Prez candidate on debate: “It was awful”

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By Karolyn Coorsh

Presidential candidate Dave MacLean faced heavy criticism at last week’s RyeSAC debate for supporting an anti-abortionist group’s right to exist.

Rebbeca Rose, a volunteer at the Women’s Centre, asked MacLean why he had shown support for the Ryerson Choose Life Association, a group she described as promoting hatred against women.

Faced with hostile jeers, MacLean responded that he had supported the group not because he agreed with its views but because of his belief in free speech.

“I believe that if they truly believe in what they say, they have a right to do that at Ryerson,” he said. “They asked me to sign, and I did, just like I would for anyone trying to start a group.”

MacLean was also attacked for abstaining on a vote last fall to oppose the war in Iraq.

“I’m against the way, am totally opposed to the war,” he responded. “I abstained on the vote because people had come to me with the belief that student council shouldn’t be taking direct action on outside issues.”

Former RyeSAC president Odelia Bay, who openly supported the other presidential candidate, Ken Marciniec, at the debate, accused MacLean of not taking a stand on any important issues.

“For every issue on this campus there will be at least two sides,” she said.

When he wasn’t defending himself, MacLean delivered some shots of his own.

He accused Marciniec of wanting to keep RyeSAC the same way it has always been.

“Ken’s ideas are great ideas but they’re not new ideas,” said MacLean. “They’re the ideas we’ve been doing now for 20 years.”

But for most of the debate, MacLean was on the defensive.

He even faced criticism for votes he hadn’t made.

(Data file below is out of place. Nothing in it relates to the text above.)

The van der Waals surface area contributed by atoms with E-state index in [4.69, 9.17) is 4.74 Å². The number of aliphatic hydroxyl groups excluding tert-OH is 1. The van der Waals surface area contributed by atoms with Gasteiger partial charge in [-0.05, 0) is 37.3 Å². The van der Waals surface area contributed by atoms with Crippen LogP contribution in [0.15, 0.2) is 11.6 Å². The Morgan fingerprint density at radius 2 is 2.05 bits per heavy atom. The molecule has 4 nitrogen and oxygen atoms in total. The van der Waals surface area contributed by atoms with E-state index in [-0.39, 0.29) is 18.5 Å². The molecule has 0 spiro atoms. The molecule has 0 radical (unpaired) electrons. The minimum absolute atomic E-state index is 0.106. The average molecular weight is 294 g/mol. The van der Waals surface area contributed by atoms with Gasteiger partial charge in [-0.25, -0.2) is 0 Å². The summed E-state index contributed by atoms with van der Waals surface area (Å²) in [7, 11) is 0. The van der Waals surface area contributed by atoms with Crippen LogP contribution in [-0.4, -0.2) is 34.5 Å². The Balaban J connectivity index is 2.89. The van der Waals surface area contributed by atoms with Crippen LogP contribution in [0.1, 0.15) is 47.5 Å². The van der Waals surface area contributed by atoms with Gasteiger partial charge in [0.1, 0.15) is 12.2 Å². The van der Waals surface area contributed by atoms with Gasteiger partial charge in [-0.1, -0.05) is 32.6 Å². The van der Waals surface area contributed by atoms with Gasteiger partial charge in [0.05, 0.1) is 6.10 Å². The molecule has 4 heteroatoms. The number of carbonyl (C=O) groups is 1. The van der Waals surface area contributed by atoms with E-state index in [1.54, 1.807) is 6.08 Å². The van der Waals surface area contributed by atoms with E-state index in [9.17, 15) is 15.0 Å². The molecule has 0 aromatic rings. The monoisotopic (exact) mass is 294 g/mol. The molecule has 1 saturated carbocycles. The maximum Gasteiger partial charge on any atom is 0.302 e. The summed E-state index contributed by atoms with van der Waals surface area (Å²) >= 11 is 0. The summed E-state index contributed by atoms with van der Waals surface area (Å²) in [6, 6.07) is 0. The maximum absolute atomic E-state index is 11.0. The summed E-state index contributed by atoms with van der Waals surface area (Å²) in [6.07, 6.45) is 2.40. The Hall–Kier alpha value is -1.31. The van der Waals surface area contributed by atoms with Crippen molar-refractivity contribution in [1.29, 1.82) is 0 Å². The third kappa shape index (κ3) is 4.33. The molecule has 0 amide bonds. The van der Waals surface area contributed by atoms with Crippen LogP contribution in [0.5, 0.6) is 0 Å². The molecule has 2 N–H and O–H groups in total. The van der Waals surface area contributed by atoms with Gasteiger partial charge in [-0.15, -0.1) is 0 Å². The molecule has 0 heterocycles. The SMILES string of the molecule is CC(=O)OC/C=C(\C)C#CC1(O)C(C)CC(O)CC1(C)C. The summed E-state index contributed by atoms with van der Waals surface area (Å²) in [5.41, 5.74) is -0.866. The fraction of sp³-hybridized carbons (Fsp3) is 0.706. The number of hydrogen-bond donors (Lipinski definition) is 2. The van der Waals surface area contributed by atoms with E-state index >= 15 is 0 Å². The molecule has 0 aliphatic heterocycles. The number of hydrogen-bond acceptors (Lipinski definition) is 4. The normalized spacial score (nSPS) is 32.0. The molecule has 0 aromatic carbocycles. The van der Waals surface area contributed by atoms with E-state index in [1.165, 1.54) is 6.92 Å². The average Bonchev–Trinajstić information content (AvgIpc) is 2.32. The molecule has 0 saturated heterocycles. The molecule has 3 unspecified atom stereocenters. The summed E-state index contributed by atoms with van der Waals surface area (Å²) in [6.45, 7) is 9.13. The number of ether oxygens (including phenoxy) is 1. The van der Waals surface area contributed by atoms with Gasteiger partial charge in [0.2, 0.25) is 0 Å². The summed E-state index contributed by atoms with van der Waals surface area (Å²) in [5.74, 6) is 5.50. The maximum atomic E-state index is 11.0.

“You have a tendency of abstaining on votes of substinance,” said Milton Chan, a fourth-year ITM student.

“You should be thanking me for abstaining on those votes,” said MacLean. “We were not given proper notice to know what we were voting on.”

In the race for vice-president education, Aradhana Choudhuri said, if elected, she would work on the issue of communication in RyeSAC.

“I’m all for encouraging free debate,” she said, “and my door will never be closed.”

Carlos Flores, running for the same position, said he didn’t think there was any miscommunication in RyeSAC this year.

“No stifling of debate occurred to my knowledge,” he said.

Chief Returning Officer Nicholas Gauthier admitted afterwards that the debate was “pretty rocky,” and noted the “general disrespect for all candidates.”

By the end of the debate, many students were still waiting to ask questions to the candidates. Another debate will be held at 3 p.m. Thursday in the Credit Union Lounge on the first floor of Jorgenson Hall.

Gauthier said that he was caught off-guard at the first debate and said he would be able to do more “crowd control” next time.

MacLean said he hopes the next debate will be more balanced.

“It was by far the worst experience of my life,” he said. “I could see the line-up for questions and I knew I was going to be bombarded. They jumped all over me and they benefitted in doing that because it was in front of the student press. It was awful.”

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